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Flashcards in messages from incidents PN518 Deck (93)
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1

1.2 Messages transmitted and received over the Brigade’s main-scheme radio are recorded and kept

as evidence for a minimum of 5 years.

2

When attached to an incident (in other FRS areas) –use the nominated operational talk group associated with the FRS in which the incident occurs. This may be indicated on the mobilising message by Control; if not

the first FRS operational talk group should be used (e.g., FESX-OPS01
when attending an incident in Essex FRS)

3

2.3 Sensitive or confidential information, for example where messages include personal details of members of the Brigade who have been injured, should be sent

in a point-to-point message direct to Control, or by use of a mobile or fixed telephone (if available)

4

2.4 Other operational talk groups (e.g., FLON-OPS01) may be used with the permission of Brigade Control as an additional talkgroup if:

• The radio traffic is exceptionally heavy and the use of an additional talk group will ease radio
congestion; or
• There is a disruption to any of the communications networks.Major Incidents or events as
directed/requested.

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2.5 Messages from fires and other incidents are to be sent to Brigade Control as soon as practical after the incident commander (IC) has assessed the situation. Brigade Control will contact the IC if a message is not received within

20 minutes of arrival.

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2.6 Where an incident is protracted an update in the form of an informative message should be sent approximately

every 30 minutes, or once every 60 minutes for incidents with 8 pumping appliances or more attending.

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All messages are to originate from the IC and are to begin with

the officer’s role and name, e.g.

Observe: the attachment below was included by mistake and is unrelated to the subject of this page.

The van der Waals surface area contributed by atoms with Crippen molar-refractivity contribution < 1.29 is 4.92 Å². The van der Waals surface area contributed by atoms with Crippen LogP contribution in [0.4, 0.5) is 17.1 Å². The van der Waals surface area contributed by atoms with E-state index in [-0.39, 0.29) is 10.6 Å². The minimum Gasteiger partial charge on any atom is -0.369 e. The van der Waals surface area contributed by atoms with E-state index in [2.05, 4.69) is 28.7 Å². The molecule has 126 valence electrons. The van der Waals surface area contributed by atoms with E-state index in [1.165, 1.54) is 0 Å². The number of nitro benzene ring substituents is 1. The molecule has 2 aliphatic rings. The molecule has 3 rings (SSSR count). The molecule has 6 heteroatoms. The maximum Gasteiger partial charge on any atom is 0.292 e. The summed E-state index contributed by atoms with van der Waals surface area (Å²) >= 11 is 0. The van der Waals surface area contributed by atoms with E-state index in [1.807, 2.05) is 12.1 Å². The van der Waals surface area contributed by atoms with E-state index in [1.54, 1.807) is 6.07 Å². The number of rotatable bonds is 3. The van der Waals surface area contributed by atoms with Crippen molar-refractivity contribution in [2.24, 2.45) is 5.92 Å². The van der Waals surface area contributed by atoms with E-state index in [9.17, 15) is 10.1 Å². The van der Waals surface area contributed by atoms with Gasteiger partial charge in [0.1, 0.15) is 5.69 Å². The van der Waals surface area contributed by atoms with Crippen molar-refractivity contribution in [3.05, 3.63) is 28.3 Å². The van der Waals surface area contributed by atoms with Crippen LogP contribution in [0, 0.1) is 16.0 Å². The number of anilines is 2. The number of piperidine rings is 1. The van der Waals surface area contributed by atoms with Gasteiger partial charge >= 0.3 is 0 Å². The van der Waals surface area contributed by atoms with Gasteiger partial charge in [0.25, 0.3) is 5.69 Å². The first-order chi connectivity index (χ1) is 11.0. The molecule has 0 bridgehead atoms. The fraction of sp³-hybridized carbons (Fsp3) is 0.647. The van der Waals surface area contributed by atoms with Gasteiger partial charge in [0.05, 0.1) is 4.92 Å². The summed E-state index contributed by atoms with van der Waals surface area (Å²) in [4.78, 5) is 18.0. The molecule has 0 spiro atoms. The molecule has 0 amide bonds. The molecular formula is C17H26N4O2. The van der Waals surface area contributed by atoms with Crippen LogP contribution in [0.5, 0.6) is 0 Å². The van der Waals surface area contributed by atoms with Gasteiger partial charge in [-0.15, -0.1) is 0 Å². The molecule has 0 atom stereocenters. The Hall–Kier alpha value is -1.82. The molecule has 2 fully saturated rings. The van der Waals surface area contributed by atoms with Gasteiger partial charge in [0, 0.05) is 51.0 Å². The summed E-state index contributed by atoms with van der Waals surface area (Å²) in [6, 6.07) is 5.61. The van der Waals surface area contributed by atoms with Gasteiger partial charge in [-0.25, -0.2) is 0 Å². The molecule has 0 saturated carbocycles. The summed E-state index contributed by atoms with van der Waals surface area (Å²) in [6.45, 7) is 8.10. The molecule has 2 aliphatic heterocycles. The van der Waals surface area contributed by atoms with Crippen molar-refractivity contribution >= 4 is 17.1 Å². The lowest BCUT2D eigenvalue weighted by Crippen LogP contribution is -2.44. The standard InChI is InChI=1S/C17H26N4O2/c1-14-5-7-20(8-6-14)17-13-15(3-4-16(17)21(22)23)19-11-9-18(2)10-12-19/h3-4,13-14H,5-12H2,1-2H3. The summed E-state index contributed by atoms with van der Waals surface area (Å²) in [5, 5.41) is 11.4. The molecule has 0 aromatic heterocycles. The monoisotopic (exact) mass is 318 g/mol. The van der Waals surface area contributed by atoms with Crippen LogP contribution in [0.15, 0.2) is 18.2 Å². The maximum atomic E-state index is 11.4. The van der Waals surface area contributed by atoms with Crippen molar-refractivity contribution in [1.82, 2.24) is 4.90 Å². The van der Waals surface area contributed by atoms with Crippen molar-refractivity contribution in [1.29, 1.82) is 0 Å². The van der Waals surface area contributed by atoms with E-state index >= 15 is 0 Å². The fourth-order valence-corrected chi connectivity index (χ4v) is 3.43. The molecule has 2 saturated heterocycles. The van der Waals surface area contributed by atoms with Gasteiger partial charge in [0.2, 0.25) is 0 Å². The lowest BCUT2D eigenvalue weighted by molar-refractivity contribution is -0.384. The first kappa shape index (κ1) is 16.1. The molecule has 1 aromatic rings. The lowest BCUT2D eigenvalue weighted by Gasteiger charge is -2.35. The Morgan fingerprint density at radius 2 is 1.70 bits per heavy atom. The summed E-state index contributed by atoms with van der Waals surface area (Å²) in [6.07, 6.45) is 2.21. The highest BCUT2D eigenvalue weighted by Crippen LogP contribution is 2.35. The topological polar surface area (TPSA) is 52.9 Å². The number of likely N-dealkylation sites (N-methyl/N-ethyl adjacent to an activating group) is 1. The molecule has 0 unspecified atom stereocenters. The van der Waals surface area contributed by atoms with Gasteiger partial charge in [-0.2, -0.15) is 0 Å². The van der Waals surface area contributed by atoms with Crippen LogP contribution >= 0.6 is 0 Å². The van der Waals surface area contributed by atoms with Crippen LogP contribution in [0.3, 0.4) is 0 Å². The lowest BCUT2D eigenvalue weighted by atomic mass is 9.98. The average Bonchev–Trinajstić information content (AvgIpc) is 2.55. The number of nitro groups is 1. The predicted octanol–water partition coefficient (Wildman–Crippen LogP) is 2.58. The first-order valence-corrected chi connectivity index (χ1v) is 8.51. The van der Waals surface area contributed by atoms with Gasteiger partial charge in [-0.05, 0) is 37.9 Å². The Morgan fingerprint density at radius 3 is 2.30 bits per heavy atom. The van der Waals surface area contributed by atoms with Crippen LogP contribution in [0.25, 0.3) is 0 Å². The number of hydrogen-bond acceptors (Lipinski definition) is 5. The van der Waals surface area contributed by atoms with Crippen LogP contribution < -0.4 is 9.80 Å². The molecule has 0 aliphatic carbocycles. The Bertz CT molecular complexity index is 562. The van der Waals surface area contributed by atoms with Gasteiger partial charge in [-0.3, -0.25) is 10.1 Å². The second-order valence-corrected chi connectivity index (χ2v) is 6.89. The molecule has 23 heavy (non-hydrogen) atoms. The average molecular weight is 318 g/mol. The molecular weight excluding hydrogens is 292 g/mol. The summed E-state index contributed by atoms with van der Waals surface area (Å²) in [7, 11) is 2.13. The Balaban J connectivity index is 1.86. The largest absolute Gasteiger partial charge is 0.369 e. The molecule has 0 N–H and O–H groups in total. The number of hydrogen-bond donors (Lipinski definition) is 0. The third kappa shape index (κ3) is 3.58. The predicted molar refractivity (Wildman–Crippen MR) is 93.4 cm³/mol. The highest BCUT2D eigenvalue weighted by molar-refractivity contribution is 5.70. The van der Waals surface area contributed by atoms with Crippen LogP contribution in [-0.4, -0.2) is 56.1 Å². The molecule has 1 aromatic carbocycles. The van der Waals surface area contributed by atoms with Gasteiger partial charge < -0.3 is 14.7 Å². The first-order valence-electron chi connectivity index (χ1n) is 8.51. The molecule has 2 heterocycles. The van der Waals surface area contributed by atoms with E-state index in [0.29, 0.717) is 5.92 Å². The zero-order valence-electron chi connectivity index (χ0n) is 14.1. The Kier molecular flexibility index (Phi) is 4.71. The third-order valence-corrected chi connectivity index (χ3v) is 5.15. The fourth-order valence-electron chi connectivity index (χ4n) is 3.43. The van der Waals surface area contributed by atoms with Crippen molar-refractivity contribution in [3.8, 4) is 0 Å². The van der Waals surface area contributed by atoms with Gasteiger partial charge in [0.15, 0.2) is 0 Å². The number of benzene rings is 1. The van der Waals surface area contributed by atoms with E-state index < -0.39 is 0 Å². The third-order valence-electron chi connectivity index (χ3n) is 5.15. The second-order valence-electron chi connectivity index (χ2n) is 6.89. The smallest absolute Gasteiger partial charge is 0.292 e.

Watch Manager Smith.

8

2.17 At cross-border incidents when attending another fire rescue service area, appliances will be required to communicate with other Brigades or agencies. To avoid confusion, the use of self evident call-signs is essential. Call-signs will be comprised of

the brigade and station name in full, followed by the type of appliance in full, e.g. 'London Fire Brigade, Northolt pump ladder'.

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2.18 Brigade Control will inform LFB resources of the correct talkgroup to be used when attending an
incident in another brigade. This information will be where?

added to the station call out slip

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2.19 The address given by the caller may not always be accurate and Brigade Control sometimes
receive several different addresses for the same Incident. It is important that, if the actual address
of the incident is different to the one in the original mobilisation

the correct address is included in the first message sent from the incident. The new address is to be used in all subsequent messages. If the incident occurs in a small court, mews, or minor road, then the name of the major road is to be given in addition.

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On any road where the carriageway is divided by a central reservation (e.g. dual carriageways,
motorways), it will be necessary to specify?

For incidents occurring on the
M25, it will be necessary to state?

the direction of the carriageway on which the incident
occurs. This will reflect the direction of traffic (e.g. southbound).

if the direction of traffic is clockwise or anti-clockwise.

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2.21 When specifying the address of ships, or barges etc., it must be clear

whether or not the vessel is accessible to land appliances. When the vessel is in mid-stream the most accessible or appropriate shore location must be given.